LINCOLN UNIVERSITY- The annual back to school organization fair officially kicked the 2022-2023 academic school year off to a great start Friday near the Quad. All registered student organizations had the opportunity to display information for freshmen, transfers, and anyone interested about getting involved in campus life.
While attending the fair we asked students in different organizations:
“What do you think about today’s organization fair?”
LINCOLN UNIVERSITY – On the first day of the fall semester, the Clarion News asked students how their semester was going. Unfortunately, the Clarion was forced onto the street because of a reported gas leak in MLK Hall. During the evacuation, we asked…
LINCOLN UNIVERSITY – A sewer gas issue in MLK Hall led to students being evacuated Monday morning. At about 10 a.m. – on the first day of classes – an emergency alarm rang throughout the building, forcing students and staff out of the building.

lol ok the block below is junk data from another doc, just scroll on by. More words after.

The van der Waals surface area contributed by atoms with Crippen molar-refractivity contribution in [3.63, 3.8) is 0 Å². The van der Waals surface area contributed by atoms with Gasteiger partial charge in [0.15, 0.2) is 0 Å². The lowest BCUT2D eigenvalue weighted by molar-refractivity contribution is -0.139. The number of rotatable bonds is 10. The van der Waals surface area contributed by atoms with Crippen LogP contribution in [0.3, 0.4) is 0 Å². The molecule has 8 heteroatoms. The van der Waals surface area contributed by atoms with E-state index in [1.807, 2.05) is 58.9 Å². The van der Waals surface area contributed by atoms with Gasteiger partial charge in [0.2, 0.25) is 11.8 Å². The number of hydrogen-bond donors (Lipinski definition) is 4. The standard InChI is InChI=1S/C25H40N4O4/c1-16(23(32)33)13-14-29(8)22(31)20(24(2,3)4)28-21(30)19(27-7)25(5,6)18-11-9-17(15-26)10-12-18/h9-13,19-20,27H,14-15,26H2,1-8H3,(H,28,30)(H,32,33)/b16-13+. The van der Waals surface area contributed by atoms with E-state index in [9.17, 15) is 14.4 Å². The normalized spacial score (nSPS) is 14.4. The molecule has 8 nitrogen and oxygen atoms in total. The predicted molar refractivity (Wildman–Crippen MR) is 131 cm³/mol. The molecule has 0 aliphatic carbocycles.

Jefferson City Fire and LUPD responded to the scene. At about 10:40 a.m., an all-clear signal was given. Emergency crews said the stinky odor was likely a sewer issue. By 11 a.m., the building was smelling a little better.
The massive Mississippi River navigation structure amazes visitors of all ages
By Will Sites for the Clarion News
ALTON, Ill. – Need a day-trip getaway? The St. Louis area has a lot to offer, including the Gateway Arch, Botanical Garden, a world-class zoo, City Museum, and baseball at Busch Stadium. Great places to visit, but rarely cheap and often crowded. There’s one hidden tourist gem offering spectacular views and educational opportunities on par with anything the big city has to offer.